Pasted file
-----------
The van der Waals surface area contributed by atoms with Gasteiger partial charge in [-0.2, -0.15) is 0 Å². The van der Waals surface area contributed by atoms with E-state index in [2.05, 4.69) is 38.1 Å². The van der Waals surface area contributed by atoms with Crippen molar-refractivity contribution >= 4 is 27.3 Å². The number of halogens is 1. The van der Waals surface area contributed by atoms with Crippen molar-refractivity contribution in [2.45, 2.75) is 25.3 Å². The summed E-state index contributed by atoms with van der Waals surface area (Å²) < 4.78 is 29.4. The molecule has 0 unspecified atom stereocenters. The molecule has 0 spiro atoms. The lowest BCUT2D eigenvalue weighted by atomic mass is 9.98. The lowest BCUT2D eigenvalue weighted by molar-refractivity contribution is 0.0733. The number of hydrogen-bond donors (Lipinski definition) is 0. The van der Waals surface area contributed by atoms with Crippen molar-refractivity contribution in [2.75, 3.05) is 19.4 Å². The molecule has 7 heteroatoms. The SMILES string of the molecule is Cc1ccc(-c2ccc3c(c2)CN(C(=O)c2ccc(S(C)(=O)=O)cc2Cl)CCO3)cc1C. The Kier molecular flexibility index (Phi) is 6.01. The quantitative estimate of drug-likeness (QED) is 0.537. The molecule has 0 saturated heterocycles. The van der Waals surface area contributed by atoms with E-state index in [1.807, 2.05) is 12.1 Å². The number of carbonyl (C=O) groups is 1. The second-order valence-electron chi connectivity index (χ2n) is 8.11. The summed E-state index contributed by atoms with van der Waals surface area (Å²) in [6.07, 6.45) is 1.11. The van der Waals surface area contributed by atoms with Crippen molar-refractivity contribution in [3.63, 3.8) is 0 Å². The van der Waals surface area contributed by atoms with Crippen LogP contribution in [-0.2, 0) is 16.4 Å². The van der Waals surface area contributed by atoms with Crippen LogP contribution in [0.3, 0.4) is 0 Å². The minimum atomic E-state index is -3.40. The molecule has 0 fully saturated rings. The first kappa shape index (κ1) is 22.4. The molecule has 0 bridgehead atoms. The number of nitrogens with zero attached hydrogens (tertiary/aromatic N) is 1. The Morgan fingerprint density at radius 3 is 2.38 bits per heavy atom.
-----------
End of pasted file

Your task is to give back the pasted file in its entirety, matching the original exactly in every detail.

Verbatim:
The van der Waals surface area contributed by atoms with Gasteiger partial charge in [-0.2, -0.15) is 0 Å². The van der Waals surface area contributed by atoms with E-state index in [2.05, 4.69) is 38.1 Å². The van der Waals surface area contributed by atoms with Crippen molar-refractivity contribution >= 4 is 27.3 Å². The number of halogens is 1. The van der Waals surface area contributed by atoms with Crippen molar-refractivity contribution in [2.45, 2.75) is 25.3 Å². The summed E-state index contributed by atoms with van der Waals surface area (Å²) < 4.78 is 29.4. The molecule has 0 unspecified atom stereocenters. The molecule has 0 spiro atoms. The lowest BCUT2D eigenvalue weighted by atomic mass is 9.98. The lowest BCUT2D eigenvalue weighted by molar-refractivity contribution is 0.0733. The number of hydrogen-bond donors (Lipinski definition) is 0. The van der Waals surface area contributed by atoms with Crippen molar-refractivity contribution in [2.75, 3.05) is 19.4 Å². The molecule has 7 heteroatoms. The SMILES string of the molecule is Cc1ccc(-c2ccc3c(c2)CN(C(=O)c2ccc(S(C)(=O)=O)cc2Cl)CCO3)cc1C. The Kier molecular flexibility index (Phi) is 6.01. The quantitative estimate of drug-likeness (QED) is 0.537. The molecule has 0 saturated heterocycles. The van der Waals surface area contributed by atoms with E-state index in [1.807, 2.05) is 12.1 Å². The number of carbonyl (C=O) groups is 1. The second-order valence-electron chi connectivity index (χ2n) is 8.11. The summed E-state index contributed by atoms with van der Waals surface area (Å²) in [6.07, 6.45) is 1.11. The van der Waals surface area contributed by atoms with Crippen molar-refractivity contribution in [3.63, 3.8) is 0 Å². The van der Waals surface area contributed by atoms with Crippen LogP contribution in [-0.2, 0) is 16.4 Å². The van der Waals surface area contributed by atoms with Crippen LogP contribution in [0.3, 0.4) is 0 Å². The minimum atomic E-state index is -3.40. The molecule has 0 fully saturated rings. The first kappa shape index (κ1) is 22.4. The molecule has 0 bridgehead atoms. The number of nitrogens with zero attached hydrogens (tertiary/aromatic N) is 1. The Morgan fingerprint density at radius 3 is 2.38 bits per heavy atom.